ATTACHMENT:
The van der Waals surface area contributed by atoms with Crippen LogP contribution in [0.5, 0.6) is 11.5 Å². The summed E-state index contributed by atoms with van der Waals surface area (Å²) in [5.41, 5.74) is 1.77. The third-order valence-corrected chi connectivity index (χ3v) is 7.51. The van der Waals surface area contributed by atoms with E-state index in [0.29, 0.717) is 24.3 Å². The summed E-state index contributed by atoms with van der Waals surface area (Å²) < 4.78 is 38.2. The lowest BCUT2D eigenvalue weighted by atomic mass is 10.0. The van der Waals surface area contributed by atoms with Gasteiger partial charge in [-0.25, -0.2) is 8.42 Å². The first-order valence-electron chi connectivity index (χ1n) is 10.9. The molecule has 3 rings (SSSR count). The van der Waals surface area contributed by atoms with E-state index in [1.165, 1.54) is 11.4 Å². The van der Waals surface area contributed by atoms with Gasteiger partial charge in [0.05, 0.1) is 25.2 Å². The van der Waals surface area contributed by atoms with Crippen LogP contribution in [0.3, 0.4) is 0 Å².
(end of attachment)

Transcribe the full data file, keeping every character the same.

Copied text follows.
The van der Waals surface area contributed by atoms with Crippen LogP contribution in [0.5, 0.6) is 11.5 Å². The summed E-state index contributed by atoms with van der Waals surface area (Å²) in [5.41, 5.74) is 1.77. The third-order valence-corrected chi connectivity index (χ3v) is 7.51. The van der Waals surface area contributed by atoms with E-state index in [0.29, 0.717) is 24.3 Å². The summed E-state index contributed by atoms with van der Waals surface area (Å²) < 4.78 is 38.2. The lowest BCUT2D eigenvalue weighted by atomic mass is 10.0. The van der Waals surface area contributed by atoms with Gasteiger partial charge in [-0.25, -0.2) is 8.42 Å². The first-order valence-electron chi connectivity index (χ1n) is 10.9. The molecule has 3 rings (SSSR count). The van der Waals surface area contributed by atoms with E-state index in [1.165, 1.54) is 11.4 Å². The van der Waals surface area contributed by atoms with Gasteiger partial charge in [0.05, 0.1) is 25.2 Å². The van der Waals surface area contributed by atoms with Crippen LogP contribution in [0.3, 0.4) is 0 Å².